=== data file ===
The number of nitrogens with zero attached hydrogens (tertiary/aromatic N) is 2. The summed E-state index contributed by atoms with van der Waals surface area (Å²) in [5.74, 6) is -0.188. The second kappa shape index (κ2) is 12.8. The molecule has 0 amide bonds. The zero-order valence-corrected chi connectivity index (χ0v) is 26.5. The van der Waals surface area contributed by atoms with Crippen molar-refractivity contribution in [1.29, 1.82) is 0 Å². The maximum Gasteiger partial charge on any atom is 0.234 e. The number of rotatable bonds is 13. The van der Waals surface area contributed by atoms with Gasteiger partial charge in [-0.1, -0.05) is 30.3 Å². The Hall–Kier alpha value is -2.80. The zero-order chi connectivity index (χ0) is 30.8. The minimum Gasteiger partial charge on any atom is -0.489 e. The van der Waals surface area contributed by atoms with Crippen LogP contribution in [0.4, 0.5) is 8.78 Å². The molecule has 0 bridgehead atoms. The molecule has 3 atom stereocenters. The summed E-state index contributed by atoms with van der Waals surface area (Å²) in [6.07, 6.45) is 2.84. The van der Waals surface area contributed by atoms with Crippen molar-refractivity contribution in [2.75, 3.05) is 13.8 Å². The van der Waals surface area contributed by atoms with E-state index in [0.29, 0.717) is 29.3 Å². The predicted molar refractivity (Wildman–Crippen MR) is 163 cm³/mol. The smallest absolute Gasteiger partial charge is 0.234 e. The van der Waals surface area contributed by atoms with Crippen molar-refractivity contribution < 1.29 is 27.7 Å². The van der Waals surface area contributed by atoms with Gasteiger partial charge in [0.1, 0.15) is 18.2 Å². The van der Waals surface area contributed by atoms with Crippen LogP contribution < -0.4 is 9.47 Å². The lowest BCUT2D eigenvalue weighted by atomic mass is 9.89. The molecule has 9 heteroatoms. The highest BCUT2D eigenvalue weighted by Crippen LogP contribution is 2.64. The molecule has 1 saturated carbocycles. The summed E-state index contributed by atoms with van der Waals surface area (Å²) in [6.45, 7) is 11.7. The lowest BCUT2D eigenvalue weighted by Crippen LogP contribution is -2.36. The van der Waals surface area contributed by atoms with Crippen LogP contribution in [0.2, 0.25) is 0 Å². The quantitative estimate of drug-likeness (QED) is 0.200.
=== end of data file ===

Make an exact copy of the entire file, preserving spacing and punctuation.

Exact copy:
The number of nitrogens with zero attached hydrogens (tertiary/aromatic N) is 2. The summed E-state index contributed by atoms with van der Waals surface area (Å²) in [5.74, 6) is -0.188. The second kappa shape index (κ2) is 12.8. The molecule has 0 amide bonds. The zero-order valence-corrected chi connectivity index (χ0v) is 26.5. The van der Waals surface area contributed by atoms with Crippen molar-refractivity contribution in [1.29, 1.82) is 0 Å². The maximum Gasteiger partial charge on any atom is 0.234 e. The number of rotatable bonds is 13. The van der Waals surface area contributed by atoms with Gasteiger partial charge in [-0.1, -0.05) is 30.3 Å². The Hall–Kier alpha value is -2.80. The zero-order chi connectivity index (χ0) is 30.8. The minimum Gasteiger partial charge on any atom is -0.489 e. The van der Waals surface area contributed by atoms with Crippen LogP contribution in [0.4, 0.5) is 8.78 Å². The molecule has 0 bridgehead atoms. The molecule has 3 atom stereocenters. The summed E-state index contributed by atoms with van der Waals surface area (Å²) in [6.07, 6.45) is 2.84. The van der Waals surface area contributed by atoms with Crippen molar-refractivity contribution in [2.75, 3.05) is 13.8 Å². The van der Waals surface area contributed by atoms with E-state index in [0.29, 0.717) is 29.3 Å². The predicted molar refractivity (Wildman–Crippen MR) is 163 cm³/mol. The smallest absolute Gasteiger partial charge is 0.234 e. The van der Waals surface area contributed by atoms with Crippen molar-refractivity contribution < 1.29 is 27.7 Å². The van der Waals surface area contributed by atoms with Gasteiger partial charge in [0.1, 0.15) is 18.2 Å². The van der Waals surface area contributed by atoms with Crippen LogP contribution < -0.4 is 9.47 Å². The lowest BCUT2D eigenvalue weighted by atomic mass is 9.89. The molecule has 9 heteroatoms. The highest BCUT2D eigenvalue weighted by Crippen LogP contribution is 2.64. The molecule has 1 saturated carbocycles. The summed E-state index contributed by atoms with van der Waals surface area (Å²) in [6.45, 7) is 11.7. The lowest BCUT2D eigenvalue weighted by Crippen LogP contribution is -2.36. The van der Waals surface area contributed by atoms with Crippen LogP contribution in [0.2, 0.25) is 0 Å². The quantitative estimate of drug-likeness (QED) is 0.200.